Despite strong 2013, worldwide smartphone growth to slow to single digits by 2017, while Android will lead the race
Growth of the smartphone market peaked in 2013 and is now set to slow globally to single digits by 2017, according to a new study.
Annual smartphone volume in 2013 surpassed one billion units for the first time, accounting for 39.2% growth over 2012. However, in the coming year, IDC expects mature markets like North America and Europe to drop to single digits, while Japan may contract slightly.
Despite the high growth expected in many emerging markets, 2014 will mark the year smartphone growth drops more significantly than ever before. 2014 volumes are expected to be 1.2 billion, up from one billion in 2013, representing 19.3% year on year growth.
According to new mobile phone forecast from IDC, the Worldwide Quarterly Mobile Phone Tracker, smartphones will slump to just 8.3% annual growth in 2017 and 6.2% in 2018.
'In North America we see more than 200 million smartphones in active use, not to mention the number of feature phones still being used,' said Ryan Reith, programme director with IDC's Worldwide Quarterly Mobile Phone Tracker. '2014 will be an enormous transition year for the smartphone market. Not only will growth decline more than ever before, but the driving forces behind smartphone adoption are changing. New markets for growth bring different rules to play by and 'premium' will not be a major factor in the regions driving overall market growth.'
As mature markets become saturated and worldwide growth slows, service providers and device manufacturers are seeking opportunities to move hardware wherever they can.
The result is rapidly declining price points, creating challenging environments in which to turn a profit. Worldwide smartphone average selling price (ASP) was $335 in 2013, and is expected to drop to $260 by 2018.
Added Ramon Llamas, research Manager with IDC's mobile phone team: 'In order to reach the untapped demand within emerging markets, carriers and OEMs will need to work together to bring prices down. Last year we saw a total of 322.5 million smartphone units ship for under $150 and that number will continue to grow going forward.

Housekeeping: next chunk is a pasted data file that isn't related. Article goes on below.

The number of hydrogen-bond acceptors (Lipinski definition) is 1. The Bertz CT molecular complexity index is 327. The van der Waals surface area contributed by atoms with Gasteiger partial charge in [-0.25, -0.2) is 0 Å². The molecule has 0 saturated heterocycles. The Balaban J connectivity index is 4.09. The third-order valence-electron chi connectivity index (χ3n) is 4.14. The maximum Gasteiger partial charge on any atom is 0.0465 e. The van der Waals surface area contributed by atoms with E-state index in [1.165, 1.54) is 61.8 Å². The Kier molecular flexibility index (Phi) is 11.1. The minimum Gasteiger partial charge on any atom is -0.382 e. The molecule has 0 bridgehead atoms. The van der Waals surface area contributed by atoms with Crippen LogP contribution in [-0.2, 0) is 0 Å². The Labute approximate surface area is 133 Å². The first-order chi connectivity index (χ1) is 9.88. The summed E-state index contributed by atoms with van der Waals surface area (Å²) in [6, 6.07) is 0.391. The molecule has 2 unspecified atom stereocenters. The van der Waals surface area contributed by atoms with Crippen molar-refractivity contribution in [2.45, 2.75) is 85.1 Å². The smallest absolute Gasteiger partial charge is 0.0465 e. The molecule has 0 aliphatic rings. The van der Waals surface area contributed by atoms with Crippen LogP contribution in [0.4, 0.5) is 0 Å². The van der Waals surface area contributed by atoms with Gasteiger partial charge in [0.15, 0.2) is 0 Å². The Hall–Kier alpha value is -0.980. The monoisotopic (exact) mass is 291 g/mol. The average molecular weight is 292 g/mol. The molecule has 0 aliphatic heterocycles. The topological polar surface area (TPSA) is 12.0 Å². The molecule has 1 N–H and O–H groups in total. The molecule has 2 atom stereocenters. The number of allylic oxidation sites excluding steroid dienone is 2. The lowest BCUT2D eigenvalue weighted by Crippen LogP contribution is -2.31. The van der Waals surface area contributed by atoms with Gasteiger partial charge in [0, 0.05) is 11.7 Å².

'We've already seen numerous smartphone announcements targeting this price band this year, with some as low as $25. Just as the dynamics have changed for overall smartphone growth, so have the dynamics for smartphone pricing in the markets where continued growth is expected. Not all vendors will want to get into this space, but those that do must make deliberate choices about their strategies in order to succeed, continued Llamas.
Android will maintain its reign as the leading operating system throughout IDC's forecast. With a strong presence within emerging markets and attainable price points for both vendors and customers, IDC expects both a commanding market share as well as prices below the industry average. What remains to be seen is which vendors will win the contest within emerging markets, as many local vendors have gained share last year.
iOS will remain the clear number two platform behind Android and will have the highest ASPs among the leading platforms. Apple has maintained a tight focus on the high end of the market with its most current devices, a trend we expect to see continue into the future. This could keep iOS from realising greater volumes within emerging markets, but sales in mature markets will offset much of the difference.
Windows Phone stands to grow the fastest among the leading smartphone operating systems, with continued support from Nokia as well as the addition of nine new Windows Phone partners. Most of these new vendors come from emerging markets and could help bring the Windows Phone experience to customers there.IDC has taken a conservative stance on BlackBerry's future.
The company's recent moves to shore up its presence with government and enterprise users as well as its strongholds within emerging markets will be under constant attack from the competition. However, its higher than average prices compared to other platforms could inhibit its growth potential.